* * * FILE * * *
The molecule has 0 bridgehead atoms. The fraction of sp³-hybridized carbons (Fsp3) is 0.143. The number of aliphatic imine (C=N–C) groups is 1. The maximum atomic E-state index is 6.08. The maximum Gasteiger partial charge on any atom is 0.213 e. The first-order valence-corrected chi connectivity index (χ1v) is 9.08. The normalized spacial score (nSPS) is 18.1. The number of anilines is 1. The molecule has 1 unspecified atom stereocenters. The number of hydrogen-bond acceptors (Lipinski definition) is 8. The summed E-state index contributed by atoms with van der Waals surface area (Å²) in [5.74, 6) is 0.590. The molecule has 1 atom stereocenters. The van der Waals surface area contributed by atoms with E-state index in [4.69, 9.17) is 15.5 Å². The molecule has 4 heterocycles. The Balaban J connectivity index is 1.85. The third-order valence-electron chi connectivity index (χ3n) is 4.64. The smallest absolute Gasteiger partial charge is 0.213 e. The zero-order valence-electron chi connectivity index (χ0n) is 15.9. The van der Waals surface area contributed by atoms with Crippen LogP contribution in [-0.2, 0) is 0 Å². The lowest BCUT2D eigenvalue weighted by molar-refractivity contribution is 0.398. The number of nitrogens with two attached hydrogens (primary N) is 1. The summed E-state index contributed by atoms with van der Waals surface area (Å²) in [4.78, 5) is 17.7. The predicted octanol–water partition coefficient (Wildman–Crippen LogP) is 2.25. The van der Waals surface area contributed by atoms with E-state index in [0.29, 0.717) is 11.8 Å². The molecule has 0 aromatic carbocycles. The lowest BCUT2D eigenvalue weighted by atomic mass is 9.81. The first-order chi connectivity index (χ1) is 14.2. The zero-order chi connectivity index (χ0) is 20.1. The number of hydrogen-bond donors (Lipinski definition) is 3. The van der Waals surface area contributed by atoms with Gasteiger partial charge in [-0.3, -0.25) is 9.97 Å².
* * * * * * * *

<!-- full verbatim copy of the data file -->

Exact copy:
The molecule has 0 bridgehead atoms. The fraction of sp³-hybridized carbons (Fsp3) is 0.143. The number of aliphatic imine (C=N–C) groups is 1. The maximum atomic E-state index is 6.08. The maximum Gasteiger partial charge on any atom is 0.213 e. The first-order valence-corrected chi connectivity index (χ1v) is 9.08. The normalized spacial score (nSPS) is 18.1. The number of anilines is 1. The molecule has 1 unspecified atom stereocenters. The number of hydrogen-bond acceptors (Lipinski definition) is 8. The summed E-state index contributed by atoms with van der Waals surface area (Å²) in [5.74, 6) is 0.590. The molecule has 1 atom stereocenters. The van der Waals surface area contributed by atoms with E-state index in [4.69, 9.17) is 15.5 Å². The molecule has 4 heterocycles. The Balaban J connectivity index is 1.85. The third-order valence-electron chi connectivity index (χ3n) is 4.64. The smallest absolute Gasteiger partial charge is 0.213 e. The zero-order valence-electron chi connectivity index (χ0n) is 15.9. The van der Waals surface area contributed by atoms with Crippen LogP contribution in [-0.2, 0) is 0 Å². The lowest BCUT2D eigenvalue weighted by molar-refractivity contribution is 0.398. The number of nitrogens with two attached hydrogens (primary N) is 1. The summed E-state index contributed by atoms with van der Waals surface area (Å²) in [4.78, 5) is 17.7. The predicted octanol–water partition coefficient (Wildman–Crippen LogP) is 2.25. The van der Waals surface area contributed by atoms with E-state index in [0.29, 0.717) is 11.8 Å². The molecule has 0 aromatic carbocycles. The lowest BCUT2D eigenvalue weighted by atomic mass is 9.81. The first-order chi connectivity index (χ1) is 14.2. The zero-order chi connectivity index (χ0) is 20.1. The number of hydrogen-bond donors (Lipinski definition) is 3. The van der Waals surface area contributed by atoms with Gasteiger partial charge in [-0.3, -0.25) is 9.97 Å².